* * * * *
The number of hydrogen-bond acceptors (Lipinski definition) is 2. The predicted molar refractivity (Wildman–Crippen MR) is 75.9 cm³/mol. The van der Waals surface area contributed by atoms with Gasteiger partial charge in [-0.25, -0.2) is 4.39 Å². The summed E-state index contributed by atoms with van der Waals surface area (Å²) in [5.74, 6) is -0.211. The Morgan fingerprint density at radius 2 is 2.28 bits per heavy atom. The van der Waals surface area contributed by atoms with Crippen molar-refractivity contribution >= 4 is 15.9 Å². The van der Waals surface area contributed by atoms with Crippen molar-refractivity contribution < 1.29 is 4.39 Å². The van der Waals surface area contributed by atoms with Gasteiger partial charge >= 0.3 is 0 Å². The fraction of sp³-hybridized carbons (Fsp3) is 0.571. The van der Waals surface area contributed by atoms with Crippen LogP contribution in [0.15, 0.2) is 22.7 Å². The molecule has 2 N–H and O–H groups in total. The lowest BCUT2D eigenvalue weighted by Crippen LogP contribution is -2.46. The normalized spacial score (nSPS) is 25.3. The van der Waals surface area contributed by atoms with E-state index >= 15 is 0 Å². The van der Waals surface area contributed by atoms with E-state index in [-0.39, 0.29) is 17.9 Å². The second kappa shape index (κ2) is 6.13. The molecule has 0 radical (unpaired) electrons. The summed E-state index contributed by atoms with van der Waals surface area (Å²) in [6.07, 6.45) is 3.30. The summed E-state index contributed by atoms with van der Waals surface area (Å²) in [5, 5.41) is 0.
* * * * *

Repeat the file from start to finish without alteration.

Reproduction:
The number of hydrogen-bond acceptors (Lipinski definition) is 2. The predicted molar refractivity (Wildman–Crippen MR) is 75.9 cm³/mol. The van der Waals surface area contributed by atoms with Gasteiger partial charge in [-0.25, -0.2) is 4.39 Å². The summed E-state index contributed by atoms with van der Waals surface area (Å²) in [5.74, 6) is -0.211. The Morgan fingerprint density at radius 2 is 2.28 bits per heavy atom. The van der Waals surface area contributed by atoms with Crippen molar-refractivity contribution >= 4 is 15.9 Å². The van der Waals surface area contributed by atoms with Crippen molar-refractivity contribution < 1.29 is 4.39 Å². The van der Waals surface area contributed by atoms with Gasteiger partial charge >= 0.3 is 0 Å². The fraction of sp³-hybridized carbons (Fsp3) is 0.571. The van der Waals surface area contributed by atoms with Crippen LogP contribution in [0.15, 0.2) is 22.7 Å². The molecule has 2 N–H and O–H groups in total. The lowest BCUT2D eigenvalue weighted by Crippen LogP contribution is -2.46. The normalized spacial score (nSPS) is 25.3. The van der Waals surface area contributed by atoms with E-state index >= 15 is 0 Å². The van der Waals surface area contributed by atoms with E-state index in [-0.39, 0.29) is 17.9 Å². The second kappa shape index (κ2) is 6.13. The molecule has 0 radical (unpaired) electrons. The summed E-state index contributed by atoms with van der Waals surface area (Å²) in [6.07, 6.45) is 3.30. The summed E-state index contributed by atoms with van der Waals surface area (Å²) in [5, 5.41) is 0.